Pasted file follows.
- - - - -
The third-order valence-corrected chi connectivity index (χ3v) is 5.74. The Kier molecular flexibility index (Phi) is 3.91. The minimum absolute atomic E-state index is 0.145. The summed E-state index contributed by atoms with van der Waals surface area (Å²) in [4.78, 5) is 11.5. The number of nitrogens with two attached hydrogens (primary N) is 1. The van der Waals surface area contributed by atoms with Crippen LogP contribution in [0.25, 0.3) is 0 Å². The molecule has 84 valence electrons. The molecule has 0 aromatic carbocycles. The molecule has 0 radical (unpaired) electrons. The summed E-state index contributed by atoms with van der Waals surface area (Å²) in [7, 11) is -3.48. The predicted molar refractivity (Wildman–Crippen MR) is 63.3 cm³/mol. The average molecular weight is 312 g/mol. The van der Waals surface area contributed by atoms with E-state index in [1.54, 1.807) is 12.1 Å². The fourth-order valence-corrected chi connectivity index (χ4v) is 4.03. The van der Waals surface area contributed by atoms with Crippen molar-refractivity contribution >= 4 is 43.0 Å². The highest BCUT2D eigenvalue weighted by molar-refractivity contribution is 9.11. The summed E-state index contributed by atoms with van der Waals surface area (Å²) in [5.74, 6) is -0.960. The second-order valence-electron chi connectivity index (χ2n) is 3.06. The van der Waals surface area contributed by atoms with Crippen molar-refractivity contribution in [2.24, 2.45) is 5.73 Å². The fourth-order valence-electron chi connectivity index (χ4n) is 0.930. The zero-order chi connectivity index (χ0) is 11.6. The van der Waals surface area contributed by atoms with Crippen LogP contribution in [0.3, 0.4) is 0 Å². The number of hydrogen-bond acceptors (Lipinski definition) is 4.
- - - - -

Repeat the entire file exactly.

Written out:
The third-order valence-corrected chi connectivity index (χ3v) is 5.74. The Kier molecular flexibility index (Phi) is 3.91. The minimum absolute atomic E-state index is 0.145. The summed E-state index contributed by atoms with van der Waals surface area (Å²) in [4.78, 5) is 11.5. The number of nitrogens with two attached hydrogens (primary N) is 1. The van der Waals surface area contributed by atoms with Crippen LogP contribution in [0.25, 0.3) is 0 Å². The molecule has 84 valence electrons. The molecule has 0 aromatic carbocycles. The molecule has 0 radical (unpaired) electrons. The summed E-state index contributed by atoms with van der Waals surface area (Å²) in [7, 11) is -3.48. The predicted molar refractivity (Wildman–Crippen MR) is 63.3 cm³/mol. The average molecular weight is 312 g/mol. The van der Waals surface area contributed by atoms with E-state index in [1.54, 1.807) is 12.1 Å². The fourth-order valence-corrected chi connectivity index (χ4v) is 4.03. The van der Waals surface area contributed by atoms with Crippen molar-refractivity contribution >= 4 is 43.0 Å². The highest BCUT2D eigenvalue weighted by molar-refractivity contribution is 9.11. The summed E-state index contributed by atoms with van der Waals surface area (Å²) in [5.74, 6) is -0.960. The second-order valence-electron chi connectivity index (χ2n) is 3.06. The van der Waals surface area contributed by atoms with Crippen molar-refractivity contribution in [2.24, 2.45) is 5.73 Å². The fourth-order valence-electron chi connectivity index (χ4n) is 0.930. The zero-order chi connectivity index (χ0) is 11.6. The van der Waals surface area contributed by atoms with Crippen LogP contribution in [0.3, 0.4) is 0 Å². The number of hydrogen-bond acceptors (Lipinski definition) is 4.